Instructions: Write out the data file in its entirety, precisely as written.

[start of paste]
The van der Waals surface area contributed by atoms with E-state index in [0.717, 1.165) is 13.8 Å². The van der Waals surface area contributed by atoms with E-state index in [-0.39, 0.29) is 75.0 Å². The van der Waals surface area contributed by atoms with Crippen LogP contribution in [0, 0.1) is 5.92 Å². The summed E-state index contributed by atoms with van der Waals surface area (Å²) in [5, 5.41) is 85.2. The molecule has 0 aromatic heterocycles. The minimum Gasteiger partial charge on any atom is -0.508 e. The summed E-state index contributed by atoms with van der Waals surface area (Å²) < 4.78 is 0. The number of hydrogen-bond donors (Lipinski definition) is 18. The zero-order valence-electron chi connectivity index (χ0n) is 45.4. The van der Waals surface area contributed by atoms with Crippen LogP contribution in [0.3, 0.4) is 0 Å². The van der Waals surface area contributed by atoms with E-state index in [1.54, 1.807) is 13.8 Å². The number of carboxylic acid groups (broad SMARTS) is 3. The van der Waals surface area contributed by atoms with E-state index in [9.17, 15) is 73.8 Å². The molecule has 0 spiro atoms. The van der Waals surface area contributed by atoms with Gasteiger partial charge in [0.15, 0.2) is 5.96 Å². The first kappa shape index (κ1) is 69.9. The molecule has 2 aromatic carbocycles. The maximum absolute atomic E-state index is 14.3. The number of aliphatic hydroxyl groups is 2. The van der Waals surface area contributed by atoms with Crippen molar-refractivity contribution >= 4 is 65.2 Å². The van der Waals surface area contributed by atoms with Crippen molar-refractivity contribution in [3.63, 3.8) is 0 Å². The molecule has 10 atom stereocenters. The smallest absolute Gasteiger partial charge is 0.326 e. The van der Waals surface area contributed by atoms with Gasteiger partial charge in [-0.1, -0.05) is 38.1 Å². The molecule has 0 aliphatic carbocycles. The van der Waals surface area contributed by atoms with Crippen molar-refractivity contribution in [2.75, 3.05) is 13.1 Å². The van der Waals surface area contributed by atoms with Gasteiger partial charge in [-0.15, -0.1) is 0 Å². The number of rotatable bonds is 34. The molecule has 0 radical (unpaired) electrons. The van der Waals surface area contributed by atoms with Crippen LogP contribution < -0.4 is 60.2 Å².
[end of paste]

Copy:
The van der Waals surface area contributed by atoms with E-state index in [0.717, 1.165) is 13.8 Å². The van der Waals surface area contributed by atoms with E-state index in [-0.39, 0.29) is 75.0 Å². The van der Waals surface area contributed by atoms with Crippen LogP contribution in [0, 0.1) is 5.92 Å². The summed E-state index contributed by atoms with van der Waals surface area (Å²) in [5, 5.41) is 85.2. The molecule has 0 aromatic heterocycles. The minimum Gasteiger partial charge on any atom is -0.508 e. The summed E-state index contributed by atoms with van der Waals surface area (Å²) < 4.78 is 0. The number of hydrogen-bond donors (Lipinski definition) is 18. The zero-order valence-electron chi connectivity index (χ0n) is 45.4. The van der Waals surface area contributed by atoms with Crippen LogP contribution in [0.3, 0.4) is 0 Å². The van der Waals surface area contributed by atoms with E-state index in [1.54, 1.807) is 13.8 Å². The number of carboxylic acid groups (broad SMARTS) is 3. The van der Waals surface area contributed by atoms with E-state index in [9.17, 15) is 73.8 Å². The molecule has 0 spiro atoms. The van der Waals surface area contributed by atoms with Gasteiger partial charge in [0.15, 0.2) is 5.96 Å². The first kappa shape index (κ1) is 69.9. The molecule has 2 aromatic carbocycles. The maximum absolute atomic E-state index is 14.3. The number of aliphatic hydroxyl groups is 2. The van der Waals surface area contributed by atoms with Crippen molar-refractivity contribution >= 4 is 65.2 Å². The van der Waals surface area contributed by atoms with Crippen molar-refractivity contribution in [3.63, 3.8) is 0 Å². The molecule has 10 atom stereocenters. The smallest absolute Gasteiger partial charge is 0.326 e. The van der Waals surface area contributed by atoms with Gasteiger partial charge in [-0.1, -0.05) is 38.1 Å². The molecule has 0 aliphatic carbocycles. The van der Waals surface area contributed by atoms with Crippen molar-refractivity contribution in [2.75, 3.05) is 13.1 Å². The van der Waals surface area contributed by atoms with Gasteiger partial charge in [-0.15, -0.1) is 0 Å². The number of rotatable bonds is 34. The molecule has 0 radical (unpaired) electrons. The van der Waals surface area contributed by atoms with Crippen LogP contribution < -0.4 is 60.2 Å².